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Many efforts are underway to promote data sharing in psychology, however it is currently unclear if the in-principle benefits of data availability are being realized in practice. In a recent study, we found that a mandatory open data policy introduced at the journal Cognition led to a substantial increase in available data, but a considerable portion of this data was not reusable. For data to be reusable, it needs to be clearly structured and well-documented. Open data alone will not be enough to achieve the benefits envisioned by proponents of data sharing.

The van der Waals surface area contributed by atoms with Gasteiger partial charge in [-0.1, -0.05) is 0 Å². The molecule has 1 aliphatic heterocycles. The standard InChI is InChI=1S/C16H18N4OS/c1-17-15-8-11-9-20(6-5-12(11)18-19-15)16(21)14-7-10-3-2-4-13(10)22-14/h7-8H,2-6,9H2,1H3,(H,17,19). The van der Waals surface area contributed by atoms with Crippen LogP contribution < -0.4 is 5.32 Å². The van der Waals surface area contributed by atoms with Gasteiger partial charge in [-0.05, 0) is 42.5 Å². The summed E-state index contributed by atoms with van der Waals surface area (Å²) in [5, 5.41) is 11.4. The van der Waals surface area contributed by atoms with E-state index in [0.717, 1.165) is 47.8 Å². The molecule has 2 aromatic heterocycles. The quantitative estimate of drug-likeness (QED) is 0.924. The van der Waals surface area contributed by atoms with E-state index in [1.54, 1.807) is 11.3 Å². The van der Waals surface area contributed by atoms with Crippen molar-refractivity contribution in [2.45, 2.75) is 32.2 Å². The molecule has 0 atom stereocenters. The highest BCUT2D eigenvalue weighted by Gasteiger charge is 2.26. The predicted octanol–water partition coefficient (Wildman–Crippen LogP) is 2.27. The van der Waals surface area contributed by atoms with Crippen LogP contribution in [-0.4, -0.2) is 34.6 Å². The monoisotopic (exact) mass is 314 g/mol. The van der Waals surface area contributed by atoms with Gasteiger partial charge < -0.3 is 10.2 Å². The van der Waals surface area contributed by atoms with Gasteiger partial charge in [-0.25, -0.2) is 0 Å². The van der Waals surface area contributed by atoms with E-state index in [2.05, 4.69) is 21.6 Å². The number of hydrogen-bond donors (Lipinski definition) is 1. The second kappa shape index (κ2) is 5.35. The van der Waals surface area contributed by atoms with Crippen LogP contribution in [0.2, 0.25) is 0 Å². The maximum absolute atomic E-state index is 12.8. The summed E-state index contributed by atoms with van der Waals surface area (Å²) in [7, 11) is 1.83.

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An extensive and ongoing attrition of the modern scholarly record is impeding a number of important research activities that support verification, discovery, and evidence synthesis. Recently, we launched the Data Ark initiative – an attempt to retrieve, preserve, and liberate important scientific data. However, most of our data requests were not successful. How can we ensure the longevity and accessibility of important research artifacts?

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